A method of operating a networked wager-based gaming machine according to an embodiment of the present invention includes the steps of performing one or more security functions in an electronic gaming module, the electronic gaming module connected to a data network by a first data connection; monitoring power provided to the electronic gaming module; and in response to detecting a loss of power to the electronic gaming module, performing the one or more security functions in a security interface module, the security interface module connected to the data network by a second data connection, the security interface module receiving power separately from the electronic gaming module.

A networked electronic wager-based gaming machine according to an embodiment of the present invention includes means for performing one or more security functions in an electronic gaming module, the electronic gaming module connected to a data network by a first data connection; means for monitoring power provided to the electronic gaming module; and means for performing the one or more security functions in a security interface module, the security interface module connected to the data network by a second data connection, the security interface module receiving power separately from the electronic gaming machine.

BRIEF DESCRIPTION

FIG. 1 shows an example of a wager-based gaming machine.

FIG. 2 shows another example of a wager based gaming machine, with doors open to show internal components.

FIG. 3 shows an example of a wager-based gaming machine that is connected to a network.

FIG. 4 shows an example of a wager-based gaming machine that has a security interface module that monitors door switches and devices, and which has an independent network connection.

FIG. 5 shows an example of a wager-based gaming machine that includes a security interface module protected by a secure enclosure.

FIG. 6 shows an example of a wager based gaming machine with multiple components connected to a security interface module.

FIG. 7 is a flowchart showing an example of operation of a security interface module in a wager-based gaming machine.

DETAILED DESCRIPTION OF ILLUSTRATED EMBODIMENTS

Turning first to FIG. 1, one example of a video gaming machine 2 of the present invention is shown. Machine 2 includes a main cabinet 4, which generally surrounds the machine interior (not shown) and is viewable by users. The main cabinet includes a main door 8 on the front of the machine, which opens to provide access to the interior of the machine. Typically, the main door 8 and/or any other portals which provide access to the interior of the machine utilize a locking mechanism of some sort as a security feature to limit access to the interior of the gaming machine. Also, for further security, various types of sensors may be employed at these entry portals to determine when an access has occurred. For example, the sensor may detect when the door is actuated from a closed position to an open position. Monitoring of these sensors may be carried out by hardware (not shown) located within the main cabinet 4. Attached to the main door are player-input switches 32, a coin acceptor 28, and a bill validator 30, a coin tray 38, a belly glass 40, and a monitor mask 42. The belly glass 40 has a door for maintenance purposes such as changing the glass or lights. This portal may provide indirect access to the interior of the gaming machine. For example, gaps may exist in the cabinet containing the lights for the belly glass.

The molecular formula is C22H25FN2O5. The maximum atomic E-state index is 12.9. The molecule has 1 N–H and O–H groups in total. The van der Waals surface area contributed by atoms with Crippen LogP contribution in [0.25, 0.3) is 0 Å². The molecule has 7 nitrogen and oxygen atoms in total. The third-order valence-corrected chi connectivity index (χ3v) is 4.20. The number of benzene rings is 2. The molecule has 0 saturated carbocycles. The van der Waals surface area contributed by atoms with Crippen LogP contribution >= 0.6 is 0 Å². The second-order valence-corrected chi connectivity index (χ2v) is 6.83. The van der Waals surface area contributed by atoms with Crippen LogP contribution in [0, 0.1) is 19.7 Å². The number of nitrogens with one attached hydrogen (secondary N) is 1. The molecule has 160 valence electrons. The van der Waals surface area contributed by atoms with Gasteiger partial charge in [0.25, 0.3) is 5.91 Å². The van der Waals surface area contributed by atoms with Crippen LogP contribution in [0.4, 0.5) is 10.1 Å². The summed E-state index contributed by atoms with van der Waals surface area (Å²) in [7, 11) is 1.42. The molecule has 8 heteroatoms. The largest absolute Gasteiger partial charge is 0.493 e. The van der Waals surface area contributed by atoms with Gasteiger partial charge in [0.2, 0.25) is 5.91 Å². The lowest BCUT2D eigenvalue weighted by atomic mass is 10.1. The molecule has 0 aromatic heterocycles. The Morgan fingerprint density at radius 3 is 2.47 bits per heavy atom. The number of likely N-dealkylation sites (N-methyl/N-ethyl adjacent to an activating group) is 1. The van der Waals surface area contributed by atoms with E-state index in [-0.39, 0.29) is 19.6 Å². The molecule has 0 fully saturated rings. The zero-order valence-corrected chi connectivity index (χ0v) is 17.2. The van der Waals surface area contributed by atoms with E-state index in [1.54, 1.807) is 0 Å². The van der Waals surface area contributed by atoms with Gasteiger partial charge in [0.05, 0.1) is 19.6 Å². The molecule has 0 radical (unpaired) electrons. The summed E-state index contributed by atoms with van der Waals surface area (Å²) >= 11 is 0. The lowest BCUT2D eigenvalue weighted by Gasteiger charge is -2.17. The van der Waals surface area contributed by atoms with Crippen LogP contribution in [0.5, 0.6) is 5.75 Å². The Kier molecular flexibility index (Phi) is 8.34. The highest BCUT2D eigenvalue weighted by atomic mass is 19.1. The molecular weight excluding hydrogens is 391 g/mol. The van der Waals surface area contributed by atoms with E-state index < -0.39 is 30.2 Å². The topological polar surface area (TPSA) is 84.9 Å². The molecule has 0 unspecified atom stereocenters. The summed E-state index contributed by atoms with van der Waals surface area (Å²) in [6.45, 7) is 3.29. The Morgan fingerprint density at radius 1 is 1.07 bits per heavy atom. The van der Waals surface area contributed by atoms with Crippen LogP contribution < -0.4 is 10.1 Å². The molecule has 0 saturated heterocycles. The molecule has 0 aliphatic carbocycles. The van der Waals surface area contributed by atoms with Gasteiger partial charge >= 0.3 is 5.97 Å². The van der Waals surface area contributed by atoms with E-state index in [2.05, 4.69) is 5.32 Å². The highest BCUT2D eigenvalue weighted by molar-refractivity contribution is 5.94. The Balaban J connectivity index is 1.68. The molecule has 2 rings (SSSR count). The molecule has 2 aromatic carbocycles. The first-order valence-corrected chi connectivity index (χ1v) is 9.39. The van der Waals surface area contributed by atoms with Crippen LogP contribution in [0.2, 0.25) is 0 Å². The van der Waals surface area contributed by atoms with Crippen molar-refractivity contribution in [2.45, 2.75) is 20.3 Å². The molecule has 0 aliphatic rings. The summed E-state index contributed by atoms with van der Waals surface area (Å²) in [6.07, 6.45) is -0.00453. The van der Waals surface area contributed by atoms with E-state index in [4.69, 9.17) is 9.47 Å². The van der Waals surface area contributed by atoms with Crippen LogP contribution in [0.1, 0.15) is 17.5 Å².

Viewable through the main door is a video display monitor 34 and an information panel 36. The display monitor 34 will typically be a cathode ray tube, high resolution flat-panel LCD, or other conventional electronically controlled video monitor. The information panel 36 is a back-lit, silk screened glass panel with lettering to indicate general game information including, for example, the number of coins played. The bill validator 30, player-input switches 32, video display monitor 34, and information panel are devices used to play a game on the game machine 2. The devices are controlled by circuitry (not shown) housed inside the main cabinet 4 of the machine 2. Many possible games, including traditional slot games, video slot games, video poker, keno, and lottery, may be provided with gaming machines of this invention.

The gaming machine 2 includes a top box 6, which sits on top of the main cabinet 4. The top box 6 houses a number of devices including speakers 10, 12, 14, a glass panel with display lamps 16, a coupon dispenser 18 which prints bar-coded tickets 20, a key pad 22 for entering player tracking information, a florescent display 24 for displaying player tracking information, and a card reader 26 for entering a magnetic striped card containing player tracking information. The top box 6 may contain an entry portal of some type (not shown) to access the devices contained within the top box. This entry portal may contain a lock and sensors for monitoring access to the portal. Further, access to devices within the top box 6 may be monitored. For example, the coupon dispenser 18 may be used to print tickets for game credits. The coupon dispenser (not shown) may contain a door which allows access to the tickets utilized by the coupon dispenser. This entry portal may contain a lock and sensors for monitoring access to the portal.